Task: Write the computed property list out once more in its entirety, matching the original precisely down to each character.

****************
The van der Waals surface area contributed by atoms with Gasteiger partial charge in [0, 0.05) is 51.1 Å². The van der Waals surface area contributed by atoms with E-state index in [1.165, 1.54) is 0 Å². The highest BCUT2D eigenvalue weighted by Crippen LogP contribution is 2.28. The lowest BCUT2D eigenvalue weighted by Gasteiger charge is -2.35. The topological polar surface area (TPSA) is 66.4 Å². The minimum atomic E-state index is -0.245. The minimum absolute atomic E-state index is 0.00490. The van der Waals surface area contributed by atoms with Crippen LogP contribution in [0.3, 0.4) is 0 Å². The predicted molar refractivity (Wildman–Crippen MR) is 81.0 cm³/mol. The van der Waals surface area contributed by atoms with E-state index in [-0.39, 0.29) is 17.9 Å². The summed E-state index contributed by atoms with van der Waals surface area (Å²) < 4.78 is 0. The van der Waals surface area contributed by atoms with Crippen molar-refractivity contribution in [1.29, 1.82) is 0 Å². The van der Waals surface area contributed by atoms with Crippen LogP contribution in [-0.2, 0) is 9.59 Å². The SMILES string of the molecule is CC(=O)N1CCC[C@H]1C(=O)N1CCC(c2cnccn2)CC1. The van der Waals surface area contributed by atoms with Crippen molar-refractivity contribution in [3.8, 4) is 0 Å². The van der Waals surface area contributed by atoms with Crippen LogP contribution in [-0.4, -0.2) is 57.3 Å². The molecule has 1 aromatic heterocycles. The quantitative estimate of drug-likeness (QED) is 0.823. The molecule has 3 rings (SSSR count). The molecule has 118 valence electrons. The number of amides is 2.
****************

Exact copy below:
The van der Waals surface area contributed by atoms with Gasteiger partial charge in [0, 0.05) is 51.1 Å². The van der Waals surface area contributed by atoms with E-state index in [1.165, 1.54) is 0 Å². The highest BCUT2D eigenvalue weighted by Crippen LogP contribution is 2.28. The lowest BCUT2D eigenvalue weighted by Gasteiger charge is -2.35. The topological polar surface area (TPSA) is 66.4 Å². The minimum atomic E-state index is -0.245. The minimum absolute atomic E-state index is 0.00490. The van der Waals surface area contributed by atoms with Crippen LogP contribution in [0.3, 0.4) is 0 Å². The predicted molar refractivity (Wildman–Crippen MR) is 81.0 cm³/mol. The van der Waals surface area contributed by atoms with E-state index in [-0.39, 0.29) is 17.9 Å². The summed E-state index contributed by atoms with van der Waals surface area (Å²) < 4.78 is 0. The van der Waals surface area contributed by atoms with Crippen molar-refractivity contribution in [1.29, 1.82) is 0 Å². The van der Waals surface area contributed by atoms with Crippen LogP contribution in [-0.2, 0) is 9.59 Å². The SMILES string of the molecule is CC(=O)N1CCC[C@H]1C(=O)N1CCC(c2cnccn2)CC1. The van der Waals surface area contributed by atoms with Crippen molar-refractivity contribution in [3.8, 4) is 0 Å². The van der Waals surface area contributed by atoms with Crippen LogP contribution in [-0.4, -0.2) is 57.3 Å². The molecule has 1 aromatic heterocycles. The quantitative estimate of drug-likeness (QED) is 0.823. The molecule has 3 rings (SSSR count). The molecule has 118 valence electrons. The number of amides is 2.